We hear a lot of disparaging talk from politicians about the “bad” American companies that have outlets or factories abroad. The words “sweat shop” spring to mind, and of course no decent person wants anybody to work in terrible conditions. But an intriguing article by John Calfee, a resident scholar at the American Enterprise Institute, suggests that low-level jobs with U.S. companies are helping women in poor countries change their lives and, more than that, doing a great deal to begin the process of rescuing these countries from poverty.
The jobs don’t pay much, but they pay enough to make a real difference for lower-class families who must make their way in one of the most corrupt nations in the world, a nation that has yet to produce the explosive growth now seen in India and China. These women-most of them young and with no more than a high-school education-face difficulties utterly unfamiliar to Western women. Friends, neighbors, customers, and especially their own families are often hostile to the very notion of working outside the home with unrelated men at their side or facing them from the other side of the counter. Death threats are common and, therefore, so is secrecy….
[A] few things need to be said about the role of business, especially American business, in this pivotal advance. To begin with the most obvious, this reminds us of the ability of giant retail franchising enterprises to realize substantial value from the young and modestly educated-probably a far more difficult way to make money than just hiring people with PhDs granted by internationally respected institutions. By no means does all that value go to the employer, for the employee and her family share the gain. In particular, these employees obtain not only money, but experience dealing with the public (many of these women had practically never left home before taking these jobs) plus a sense of the values and habits (punctuality, reliability, and the like) which are essential to achieving a middle-class lifestyle.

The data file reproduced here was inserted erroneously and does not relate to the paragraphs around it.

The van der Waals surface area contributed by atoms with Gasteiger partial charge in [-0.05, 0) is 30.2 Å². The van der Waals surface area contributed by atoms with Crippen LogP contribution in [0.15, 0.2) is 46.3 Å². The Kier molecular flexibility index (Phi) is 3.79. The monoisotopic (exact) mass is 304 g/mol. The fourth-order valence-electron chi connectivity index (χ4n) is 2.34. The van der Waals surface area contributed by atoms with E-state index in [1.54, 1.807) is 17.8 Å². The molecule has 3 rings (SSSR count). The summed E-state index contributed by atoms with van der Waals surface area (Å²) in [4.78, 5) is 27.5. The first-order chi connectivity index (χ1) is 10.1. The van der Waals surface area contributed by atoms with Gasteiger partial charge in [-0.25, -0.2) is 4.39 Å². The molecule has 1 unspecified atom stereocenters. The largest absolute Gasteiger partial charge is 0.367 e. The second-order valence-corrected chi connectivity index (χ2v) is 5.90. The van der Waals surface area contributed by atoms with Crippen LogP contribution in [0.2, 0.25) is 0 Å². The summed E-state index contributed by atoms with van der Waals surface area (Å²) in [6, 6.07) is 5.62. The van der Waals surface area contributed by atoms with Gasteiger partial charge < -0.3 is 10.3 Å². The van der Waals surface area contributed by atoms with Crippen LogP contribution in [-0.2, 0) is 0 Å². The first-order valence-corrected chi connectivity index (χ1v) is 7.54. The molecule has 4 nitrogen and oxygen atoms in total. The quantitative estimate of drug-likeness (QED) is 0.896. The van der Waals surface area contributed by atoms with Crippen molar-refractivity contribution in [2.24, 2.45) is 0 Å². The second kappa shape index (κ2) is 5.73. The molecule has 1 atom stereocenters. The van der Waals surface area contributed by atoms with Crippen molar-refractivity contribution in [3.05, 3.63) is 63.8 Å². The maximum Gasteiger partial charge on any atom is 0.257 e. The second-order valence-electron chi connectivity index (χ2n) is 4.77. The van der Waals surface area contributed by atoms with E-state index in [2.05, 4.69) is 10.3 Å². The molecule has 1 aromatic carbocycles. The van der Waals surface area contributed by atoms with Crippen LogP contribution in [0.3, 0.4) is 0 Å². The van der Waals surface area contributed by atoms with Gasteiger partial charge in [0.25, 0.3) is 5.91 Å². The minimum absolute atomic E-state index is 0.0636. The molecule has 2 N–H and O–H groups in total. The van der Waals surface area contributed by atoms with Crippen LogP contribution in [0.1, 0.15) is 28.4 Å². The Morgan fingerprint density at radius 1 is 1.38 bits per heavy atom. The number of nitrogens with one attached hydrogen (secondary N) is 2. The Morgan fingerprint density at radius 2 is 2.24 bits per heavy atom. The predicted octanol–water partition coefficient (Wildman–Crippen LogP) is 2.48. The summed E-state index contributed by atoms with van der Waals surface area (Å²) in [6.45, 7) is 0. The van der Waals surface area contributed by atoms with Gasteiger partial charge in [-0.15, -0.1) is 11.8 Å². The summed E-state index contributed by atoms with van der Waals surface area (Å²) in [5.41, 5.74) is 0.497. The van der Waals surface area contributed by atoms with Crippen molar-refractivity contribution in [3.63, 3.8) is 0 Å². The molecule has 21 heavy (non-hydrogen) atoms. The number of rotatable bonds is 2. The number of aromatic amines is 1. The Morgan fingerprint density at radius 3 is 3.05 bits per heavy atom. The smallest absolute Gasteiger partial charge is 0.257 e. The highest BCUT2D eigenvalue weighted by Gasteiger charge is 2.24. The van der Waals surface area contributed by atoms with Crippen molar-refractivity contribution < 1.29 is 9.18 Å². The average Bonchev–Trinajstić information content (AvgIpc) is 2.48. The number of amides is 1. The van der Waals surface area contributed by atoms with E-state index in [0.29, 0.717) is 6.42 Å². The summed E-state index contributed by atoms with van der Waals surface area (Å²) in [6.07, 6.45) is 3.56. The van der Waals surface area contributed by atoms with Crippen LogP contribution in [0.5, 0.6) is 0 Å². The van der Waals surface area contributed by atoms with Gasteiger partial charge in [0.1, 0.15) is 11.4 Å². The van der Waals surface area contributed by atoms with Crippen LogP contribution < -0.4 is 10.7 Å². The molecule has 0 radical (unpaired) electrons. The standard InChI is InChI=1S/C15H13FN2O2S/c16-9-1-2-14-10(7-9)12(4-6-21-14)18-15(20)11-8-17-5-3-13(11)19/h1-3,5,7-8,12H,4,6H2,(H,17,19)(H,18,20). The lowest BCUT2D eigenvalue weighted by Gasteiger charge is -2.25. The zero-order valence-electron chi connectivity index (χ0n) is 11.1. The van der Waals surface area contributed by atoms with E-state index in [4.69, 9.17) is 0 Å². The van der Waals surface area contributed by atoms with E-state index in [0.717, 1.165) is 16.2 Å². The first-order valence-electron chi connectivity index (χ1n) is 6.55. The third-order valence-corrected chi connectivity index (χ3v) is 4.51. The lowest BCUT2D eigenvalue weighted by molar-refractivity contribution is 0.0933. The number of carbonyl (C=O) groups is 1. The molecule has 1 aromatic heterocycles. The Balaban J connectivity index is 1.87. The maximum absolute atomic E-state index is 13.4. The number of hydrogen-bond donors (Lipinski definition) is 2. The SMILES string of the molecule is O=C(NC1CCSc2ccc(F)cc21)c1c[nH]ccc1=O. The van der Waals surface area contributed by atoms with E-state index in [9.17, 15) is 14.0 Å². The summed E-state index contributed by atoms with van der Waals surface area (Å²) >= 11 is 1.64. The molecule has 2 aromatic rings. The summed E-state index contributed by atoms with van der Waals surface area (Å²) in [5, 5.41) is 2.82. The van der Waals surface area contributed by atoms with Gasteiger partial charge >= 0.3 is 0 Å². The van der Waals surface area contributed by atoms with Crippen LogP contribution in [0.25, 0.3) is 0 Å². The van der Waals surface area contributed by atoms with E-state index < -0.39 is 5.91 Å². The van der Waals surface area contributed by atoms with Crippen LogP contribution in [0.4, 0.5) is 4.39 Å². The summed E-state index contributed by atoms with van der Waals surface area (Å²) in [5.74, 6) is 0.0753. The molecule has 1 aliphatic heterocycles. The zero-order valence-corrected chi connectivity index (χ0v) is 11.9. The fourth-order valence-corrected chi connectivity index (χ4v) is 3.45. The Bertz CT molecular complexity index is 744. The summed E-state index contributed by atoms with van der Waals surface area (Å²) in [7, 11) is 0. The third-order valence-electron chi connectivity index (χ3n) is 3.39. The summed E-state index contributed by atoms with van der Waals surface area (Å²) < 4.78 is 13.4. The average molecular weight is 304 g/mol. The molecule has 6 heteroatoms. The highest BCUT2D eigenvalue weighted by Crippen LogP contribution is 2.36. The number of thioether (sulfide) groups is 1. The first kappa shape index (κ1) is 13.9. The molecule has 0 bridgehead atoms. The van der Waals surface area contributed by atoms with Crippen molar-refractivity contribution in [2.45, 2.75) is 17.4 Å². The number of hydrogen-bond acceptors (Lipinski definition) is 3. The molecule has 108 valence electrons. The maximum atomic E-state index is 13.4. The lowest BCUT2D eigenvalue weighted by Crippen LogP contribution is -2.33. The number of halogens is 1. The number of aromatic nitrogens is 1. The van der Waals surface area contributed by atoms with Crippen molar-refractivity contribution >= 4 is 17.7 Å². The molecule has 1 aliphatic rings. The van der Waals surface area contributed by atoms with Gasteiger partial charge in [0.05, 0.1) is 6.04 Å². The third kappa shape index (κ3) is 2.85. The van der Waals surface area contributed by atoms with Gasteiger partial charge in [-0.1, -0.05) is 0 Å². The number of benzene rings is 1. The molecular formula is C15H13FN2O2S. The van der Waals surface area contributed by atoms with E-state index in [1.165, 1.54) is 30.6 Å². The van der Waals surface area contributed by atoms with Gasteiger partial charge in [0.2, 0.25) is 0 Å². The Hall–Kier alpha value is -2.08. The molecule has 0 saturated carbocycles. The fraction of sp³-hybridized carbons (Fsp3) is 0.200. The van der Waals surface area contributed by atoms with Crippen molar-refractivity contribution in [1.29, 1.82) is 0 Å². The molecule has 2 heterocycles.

Calfee’s piece is especially interesting in an era when business is denigrated by many who hold political power. Companies that save themselves by doing business in places where the tax burden is less lethal are derided as “Benedict Arnold companies.” Never mind that this is good for the ordinary citizens who have stock in these companies. Never mind that these companies are often merely responding to the punitive tax code in this country.
I would love to have somebody find out how many benefits ordinary people in poor countries reap from U.S. companies, as compared to the benefits they derive from U.S. foreign aid, which often lines the pockets of the elite and doesn’t trickle much beyond a clique’s grasp. I’m willing to wager that the invisible hand of the free market is much fairer.
Hooray for American business!